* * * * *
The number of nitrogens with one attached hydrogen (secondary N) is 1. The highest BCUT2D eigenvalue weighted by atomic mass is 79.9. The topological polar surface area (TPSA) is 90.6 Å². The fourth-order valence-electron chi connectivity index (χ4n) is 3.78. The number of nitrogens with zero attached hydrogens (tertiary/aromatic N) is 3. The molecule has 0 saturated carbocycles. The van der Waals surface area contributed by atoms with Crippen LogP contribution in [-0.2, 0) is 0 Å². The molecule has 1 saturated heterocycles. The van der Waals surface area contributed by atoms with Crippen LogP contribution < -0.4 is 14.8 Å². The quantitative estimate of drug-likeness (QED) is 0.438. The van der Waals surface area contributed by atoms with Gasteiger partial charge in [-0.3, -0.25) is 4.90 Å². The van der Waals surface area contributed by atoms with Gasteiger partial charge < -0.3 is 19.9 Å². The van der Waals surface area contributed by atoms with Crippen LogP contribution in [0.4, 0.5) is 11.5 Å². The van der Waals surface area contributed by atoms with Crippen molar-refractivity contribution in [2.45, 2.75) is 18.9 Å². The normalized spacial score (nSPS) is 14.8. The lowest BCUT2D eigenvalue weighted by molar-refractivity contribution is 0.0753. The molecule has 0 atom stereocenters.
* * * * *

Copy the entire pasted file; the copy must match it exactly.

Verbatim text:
The number of nitrogens with one attached hydrogen (secondary N) is 1. The highest BCUT2D eigenvalue weighted by atomic mass is 79.9. The topological polar surface area (TPSA) is 90.6 Å². The fourth-order valence-electron chi connectivity index (χ4n) is 3.78. The number of nitrogens with zero attached hydrogens (tertiary/aromatic N) is 3. The molecule has 0 saturated carbocycles. The van der Waals surface area contributed by atoms with Crippen LogP contribution in [-0.2, 0) is 0 Å². The molecule has 1 saturated heterocycles. The van der Waals surface area contributed by atoms with Crippen LogP contribution < -0.4 is 14.8 Å². The quantitative estimate of drug-likeness (QED) is 0.438. The van der Waals surface area contributed by atoms with Gasteiger partial charge in [-0.3, -0.25) is 4.90 Å². The van der Waals surface area contributed by atoms with Gasteiger partial charge < -0.3 is 19.9 Å². The van der Waals surface area contributed by atoms with Crippen LogP contribution in [0.4, 0.5) is 11.5 Å². The van der Waals surface area contributed by atoms with Crippen molar-refractivity contribution in [2.45, 2.75) is 18.9 Å². The normalized spacial score (nSPS) is 14.8. The lowest BCUT2D eigenvalue weighted by molar-refractivity contribution is 0.0753. The molecule has 0 atom stereocenters.